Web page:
A new complaint filed in the U.S. District Court for the Eastern District of Virginia resembles several others filed in the last year against MetLife, Pepsi and American Airlines, suggesting the use of outdated mortality tables in determining annuity payments causes retirees to lose part of their vested retirement benefits.
This latest complaint targets Huntington Ingalls Industries, which refers to itself on its website as “America’s largest military shipbuilding company and a provider of professional services to partners in government and industry.” With some nuances in each case, the basic argument being put forward is that these employers are failing to pay the full promised value of ‘alternative benefits,’ in that they are failing to ensure different annuity options made available in a retirement plan are actuarially equivalent to the plan’s default benefit, as required by the Employee Retirement Income Security Act (ERISA) and the terms of the plans themselves.
According to the text of the would-be class action, under the part of the Huntington plan that covers employees hired before June 7, 2004, dubbed the “legacy part,” participants accrue a retirement benefit that is a flat monthly rate for each year of service in the form of a single life annuity (SLA), described as “a payment stream that starts when they retire and ends when they die.”
The complaint suggests participants can choose from several forms of benefits other than an SLA, including joint and survivor annuities, which offer payment streams for retirees’ lives and their spouse’s lives after the retiree dies, and a “Social Security leveling option annuity,” which according to the complaint enables “early retirees to collect pension benefits until they begin receiving Social Security benefits at which point their pension benefits would be lowered.” Collectively, these options are referred to in the complaint as “non-SLA annuities.”
“To calculate the benefit amounts for retirees who receive these non-SLA annuities, defendants apply actuarial assumptions to calculate the present value of the future payments,” the complaint states. “These assumptions are based on a set of mortality tables to predict how long the participant and beneficiary will live and interest rates to discount the expected payments. The mortality table and interest rate together are used to calculate a ‘conversion factor’ which is used to determine the amount of the benefit that would be equivalent to the SLA.”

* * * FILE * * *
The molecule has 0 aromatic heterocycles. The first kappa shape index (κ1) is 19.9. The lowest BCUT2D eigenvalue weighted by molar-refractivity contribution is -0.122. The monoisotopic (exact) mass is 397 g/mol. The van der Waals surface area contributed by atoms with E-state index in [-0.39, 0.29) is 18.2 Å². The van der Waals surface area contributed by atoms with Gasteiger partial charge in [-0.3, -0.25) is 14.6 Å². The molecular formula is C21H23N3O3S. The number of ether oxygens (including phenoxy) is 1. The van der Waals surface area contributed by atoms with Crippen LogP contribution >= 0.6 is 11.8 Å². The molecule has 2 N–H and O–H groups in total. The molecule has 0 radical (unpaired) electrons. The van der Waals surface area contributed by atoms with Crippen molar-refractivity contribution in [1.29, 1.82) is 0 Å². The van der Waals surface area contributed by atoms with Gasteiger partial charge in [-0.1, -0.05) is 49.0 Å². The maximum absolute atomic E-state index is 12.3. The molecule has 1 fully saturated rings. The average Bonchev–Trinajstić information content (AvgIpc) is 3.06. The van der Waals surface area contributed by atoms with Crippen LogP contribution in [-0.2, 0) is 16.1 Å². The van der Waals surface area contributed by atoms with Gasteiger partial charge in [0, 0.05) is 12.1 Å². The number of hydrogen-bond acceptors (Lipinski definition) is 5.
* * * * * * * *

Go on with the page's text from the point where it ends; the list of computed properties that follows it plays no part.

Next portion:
Under ERISA, the present value of the non-SLA Annuities must be equal to the value of the SLA for the forms of payment to be “actuarially equivalent.”
“Mortality rates have improved over time with advances in medicine and better collective lifestyle habits,” the complaint continues. “People who recently retired are expected to live longer than people who retired in previous generations. Older morality tables predict that people will die at a faster rate (higher mortality rate) than current mortality tables. As a result, using an older mortality table to calculate a conversion factor decreases the present value of the non-SLA annuities and—interest rates being equal—the monthly payment that retirees who select these non-SLA Annuities receive.”
The complaint states that the Huntington defendants calculate the conversion factor (and thus the present value of the non-SLA annuities) for the legacy part of the plan using the 1971 Group Annuity Mortality Table. This table assumes 90% of the employees are male, and that 90% of contingent annuitants are female, while utilizing a 6% interest rate.
“Using the 1971 table, which is based on data collected roughly 50 years ago, depresses the present value of non-SLA annuities, resulting in monthly payments that are materially lower than they would be if defendants used reasonable, current actuarial assumptions,” the complaint alleges. “By using outdated mortality assumptions to calculate non-SLA annuities under the legacy part, defendants improperly reduce plaintiff’s benefits.”
Specifically, the complaint calls for an order from the Court reforming the plan to conform with ERISA; payment of future benefits in accordance with the reformed Plan, as required under ERISA; payment of amounts improperly withheld; and such other relief as the Court determines to be just and equitable.
The lead plaintiff goes on to point out that more recent mortality tables are “two-dimensional” in that the rates are based not only on the age of the individual but the year of birth—and that the Society of Actuaries (SOA) has published updated tables five times since 1971, most recently in 2014, with the express stated purpose of accounting for changes in the U.S. population’s mortality experience. And just in May of this year, the SOA released an exposure draft of new private-sector retirement plan mortality tables.
The full text of the complaint is available here.